Francis Seymour Haden (1818-1910), surgeon and etcher, JW's brother-in-law [more].

6.  Traer
James Reeves Traer (ca 1834 - d.1867), partner in F. S. Haden's medical practice [more]. In April 1867, F. S. Haden, Traer and William McNeill Whistler (1836-1900), physician, JW's brother [more], visited Paris for a medical conference. JW was also in Paris in March and April, as his works (including Wapping (YMSM 35)) were on view in the American section of the Universal Exhibition, Paris, 1867. During the trip, Traer died suddenly, allegedly in a brothel. Haden arranged for Traer's burial, with what JW and his brother regarded as unseemly haste. A violent quarrel ensued on 23 April. Later, Haden alleged that JW had pushed him through a plate glass window in the heat of the confrontation. Soon afterwards, the two brothers made arrangements to have Traer's body returned to Ellen Traer (b. ca 1837), J. R. Traer's sister [more] in England, assisted by G. A. Lucas.

7.  insolence
Tensions between the brothers-in-law had been rising for some time. According to William Michael Rossetti (1829-1919), civil servant and critic [more], JW told him that he had not been invited to exhibit in the British section of the Paris Exhibition. See W. M. Rossetti, quoted in Pennell, Elizabeth Robins, and Joseph Pennell, The Life of James McNeill Whistler, 2 vols, London and Philadelphia, 1908, vol. 1, p. 140, diary entry, 29 March. JW may have sensed Haden's influence over his exclusion (see note on 'the Kensington influence' over the display of JW's works in the American section in JW to G. A. Lucas, #09192). Traer's death marked the final breaking point of their relations. JW wrote an accusatory letter to F. S. Haden (#01936), charging him with brutality towards Traer and with showing contempt towards the Whistler family: 'Your brutal insolence to every member of my family, not excepting my Mother, your past insults to me, I have hitherto met with passive scorn and contempt, struggling to bear them because of the intercession and for the sake of my poor sister - you knew this! you bully of women - or I would have done what I did for you today, long ago!' (See #01936.)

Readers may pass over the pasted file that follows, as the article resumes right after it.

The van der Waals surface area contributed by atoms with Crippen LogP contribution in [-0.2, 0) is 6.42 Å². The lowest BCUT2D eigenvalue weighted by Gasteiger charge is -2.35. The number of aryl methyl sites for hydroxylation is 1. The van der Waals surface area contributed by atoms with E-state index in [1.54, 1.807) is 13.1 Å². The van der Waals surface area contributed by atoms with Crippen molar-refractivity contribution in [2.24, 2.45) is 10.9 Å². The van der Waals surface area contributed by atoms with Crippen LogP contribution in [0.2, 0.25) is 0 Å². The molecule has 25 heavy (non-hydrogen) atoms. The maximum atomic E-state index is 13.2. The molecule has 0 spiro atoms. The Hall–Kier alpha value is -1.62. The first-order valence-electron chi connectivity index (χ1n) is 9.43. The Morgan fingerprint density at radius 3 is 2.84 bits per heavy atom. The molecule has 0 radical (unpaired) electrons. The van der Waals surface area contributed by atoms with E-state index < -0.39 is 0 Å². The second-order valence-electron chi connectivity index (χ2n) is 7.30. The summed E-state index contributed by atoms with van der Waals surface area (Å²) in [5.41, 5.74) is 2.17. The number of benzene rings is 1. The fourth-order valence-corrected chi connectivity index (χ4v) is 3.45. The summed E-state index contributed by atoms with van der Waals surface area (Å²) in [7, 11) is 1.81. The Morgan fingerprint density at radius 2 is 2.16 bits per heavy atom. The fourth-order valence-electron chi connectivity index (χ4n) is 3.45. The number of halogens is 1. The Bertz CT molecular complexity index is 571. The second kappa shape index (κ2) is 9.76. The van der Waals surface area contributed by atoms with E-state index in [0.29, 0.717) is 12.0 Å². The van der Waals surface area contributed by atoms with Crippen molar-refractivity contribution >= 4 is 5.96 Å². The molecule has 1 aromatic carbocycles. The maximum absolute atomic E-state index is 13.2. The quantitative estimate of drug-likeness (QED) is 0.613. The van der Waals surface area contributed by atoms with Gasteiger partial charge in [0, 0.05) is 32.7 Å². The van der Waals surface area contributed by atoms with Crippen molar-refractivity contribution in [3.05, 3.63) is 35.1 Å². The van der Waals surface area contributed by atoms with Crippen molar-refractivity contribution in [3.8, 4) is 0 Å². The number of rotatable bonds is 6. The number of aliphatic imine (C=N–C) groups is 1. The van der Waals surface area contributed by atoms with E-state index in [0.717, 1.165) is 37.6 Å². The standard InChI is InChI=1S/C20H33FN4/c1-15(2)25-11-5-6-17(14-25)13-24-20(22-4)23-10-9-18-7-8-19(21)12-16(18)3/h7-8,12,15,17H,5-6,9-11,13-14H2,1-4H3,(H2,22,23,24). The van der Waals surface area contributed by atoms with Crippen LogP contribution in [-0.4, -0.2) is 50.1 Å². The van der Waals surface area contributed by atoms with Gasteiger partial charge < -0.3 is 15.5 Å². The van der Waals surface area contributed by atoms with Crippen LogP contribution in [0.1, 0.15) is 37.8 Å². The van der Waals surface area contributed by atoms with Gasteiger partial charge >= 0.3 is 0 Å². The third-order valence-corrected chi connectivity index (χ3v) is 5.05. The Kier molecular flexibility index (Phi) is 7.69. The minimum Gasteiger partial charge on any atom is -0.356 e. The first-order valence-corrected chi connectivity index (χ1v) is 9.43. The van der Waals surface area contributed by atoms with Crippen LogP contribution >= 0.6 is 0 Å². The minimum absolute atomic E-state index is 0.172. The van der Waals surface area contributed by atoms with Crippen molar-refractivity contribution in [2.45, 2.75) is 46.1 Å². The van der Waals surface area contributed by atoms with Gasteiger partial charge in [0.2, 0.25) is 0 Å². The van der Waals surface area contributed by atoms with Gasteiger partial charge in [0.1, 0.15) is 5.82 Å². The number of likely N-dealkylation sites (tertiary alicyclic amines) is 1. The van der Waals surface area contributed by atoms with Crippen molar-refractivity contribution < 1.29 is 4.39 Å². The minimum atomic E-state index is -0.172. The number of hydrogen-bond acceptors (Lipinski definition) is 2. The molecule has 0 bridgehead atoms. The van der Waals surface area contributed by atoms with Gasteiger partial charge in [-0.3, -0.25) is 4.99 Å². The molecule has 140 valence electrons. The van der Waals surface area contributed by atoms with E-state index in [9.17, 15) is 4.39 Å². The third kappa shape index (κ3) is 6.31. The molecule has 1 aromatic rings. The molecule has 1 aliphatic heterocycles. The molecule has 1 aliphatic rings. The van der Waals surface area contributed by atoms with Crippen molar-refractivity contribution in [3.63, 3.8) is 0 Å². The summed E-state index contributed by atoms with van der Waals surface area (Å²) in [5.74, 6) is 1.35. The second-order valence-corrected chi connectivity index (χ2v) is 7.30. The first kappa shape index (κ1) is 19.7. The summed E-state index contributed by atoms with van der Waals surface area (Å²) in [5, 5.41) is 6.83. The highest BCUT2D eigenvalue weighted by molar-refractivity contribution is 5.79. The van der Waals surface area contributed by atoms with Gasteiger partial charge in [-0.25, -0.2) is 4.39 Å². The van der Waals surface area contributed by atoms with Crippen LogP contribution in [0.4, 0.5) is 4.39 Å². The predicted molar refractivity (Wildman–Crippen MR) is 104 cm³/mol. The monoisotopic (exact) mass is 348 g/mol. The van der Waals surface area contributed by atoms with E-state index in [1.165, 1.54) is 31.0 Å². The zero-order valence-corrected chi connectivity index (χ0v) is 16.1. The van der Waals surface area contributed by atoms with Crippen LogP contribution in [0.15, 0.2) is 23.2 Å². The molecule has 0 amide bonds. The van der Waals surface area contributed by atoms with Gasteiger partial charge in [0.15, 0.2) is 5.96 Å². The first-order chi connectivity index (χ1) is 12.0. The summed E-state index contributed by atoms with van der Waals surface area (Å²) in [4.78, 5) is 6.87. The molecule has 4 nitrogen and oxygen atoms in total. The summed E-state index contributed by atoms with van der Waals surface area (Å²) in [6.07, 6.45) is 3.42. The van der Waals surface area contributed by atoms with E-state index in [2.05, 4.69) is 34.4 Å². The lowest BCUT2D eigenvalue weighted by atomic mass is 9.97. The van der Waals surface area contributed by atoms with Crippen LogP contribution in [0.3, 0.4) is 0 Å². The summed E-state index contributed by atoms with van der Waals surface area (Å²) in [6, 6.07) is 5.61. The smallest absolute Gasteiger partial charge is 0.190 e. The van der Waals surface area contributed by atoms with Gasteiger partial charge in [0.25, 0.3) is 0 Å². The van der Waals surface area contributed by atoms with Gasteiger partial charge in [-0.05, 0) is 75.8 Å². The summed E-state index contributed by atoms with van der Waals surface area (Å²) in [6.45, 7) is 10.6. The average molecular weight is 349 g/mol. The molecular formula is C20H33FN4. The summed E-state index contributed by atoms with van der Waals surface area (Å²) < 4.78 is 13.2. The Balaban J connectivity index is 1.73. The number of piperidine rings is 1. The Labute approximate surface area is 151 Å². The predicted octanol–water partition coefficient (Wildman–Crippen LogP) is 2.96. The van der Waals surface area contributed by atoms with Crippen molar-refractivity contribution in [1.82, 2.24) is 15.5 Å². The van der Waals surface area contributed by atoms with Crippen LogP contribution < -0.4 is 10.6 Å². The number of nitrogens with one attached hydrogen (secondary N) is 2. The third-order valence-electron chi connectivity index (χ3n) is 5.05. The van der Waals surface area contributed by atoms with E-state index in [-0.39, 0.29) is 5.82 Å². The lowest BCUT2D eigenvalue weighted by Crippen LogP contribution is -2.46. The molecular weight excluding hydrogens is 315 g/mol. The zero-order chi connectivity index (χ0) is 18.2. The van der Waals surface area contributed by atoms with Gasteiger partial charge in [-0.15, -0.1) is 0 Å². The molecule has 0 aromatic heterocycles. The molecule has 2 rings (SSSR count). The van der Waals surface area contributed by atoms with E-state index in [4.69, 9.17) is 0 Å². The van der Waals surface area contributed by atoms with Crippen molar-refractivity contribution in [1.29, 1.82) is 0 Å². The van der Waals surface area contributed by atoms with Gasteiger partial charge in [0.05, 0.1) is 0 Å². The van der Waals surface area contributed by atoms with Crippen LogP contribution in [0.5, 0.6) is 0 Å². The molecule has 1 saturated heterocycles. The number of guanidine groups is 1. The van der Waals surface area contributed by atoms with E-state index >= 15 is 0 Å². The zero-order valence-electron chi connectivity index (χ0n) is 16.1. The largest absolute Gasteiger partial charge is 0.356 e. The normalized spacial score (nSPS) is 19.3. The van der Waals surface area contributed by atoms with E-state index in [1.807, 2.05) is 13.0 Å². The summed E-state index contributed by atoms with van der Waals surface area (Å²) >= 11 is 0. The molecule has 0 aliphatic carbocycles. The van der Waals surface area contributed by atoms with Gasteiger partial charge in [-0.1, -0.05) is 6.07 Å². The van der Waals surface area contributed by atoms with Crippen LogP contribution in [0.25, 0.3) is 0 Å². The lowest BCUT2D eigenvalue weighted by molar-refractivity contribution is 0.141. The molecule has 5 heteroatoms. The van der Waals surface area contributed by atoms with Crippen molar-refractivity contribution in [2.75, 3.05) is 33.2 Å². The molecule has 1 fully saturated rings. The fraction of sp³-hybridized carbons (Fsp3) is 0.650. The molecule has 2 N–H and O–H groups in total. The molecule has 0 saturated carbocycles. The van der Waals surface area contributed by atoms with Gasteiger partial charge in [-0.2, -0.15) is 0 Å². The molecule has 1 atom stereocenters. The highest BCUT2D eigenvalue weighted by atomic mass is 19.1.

8.  when ... submitted to
Added from p. 4 by line. In pencil.

9.  * You may ... his -
Added from p. 4 by asterisk. In pencil.

10.  other morning
In a letter to Anna Matilda Whistler (1804-1881), née McNeill, JW's mother [more] (#06259), JW described this incident with F. S. Haden in the aftermath of Traer's death: 'how at last Seymour Haden came, full of insolence and brutality and hatred - to take charge of the whole matter - how he insulted the absent Mother and sisters, and was grossly insulting to me - until no longer able to put up with the fellow I struck him and then and there punished him and avenged not only poor Traer but all of us!'.

11.  Mother
Mrs Traer, mother of James Reeves Traer.

12.  sister
Ellen Traer (b. ca 1837), J. R. Traer's sister [more].

13.  letter
Probably JW to F. S. Haden, #01936, a copy.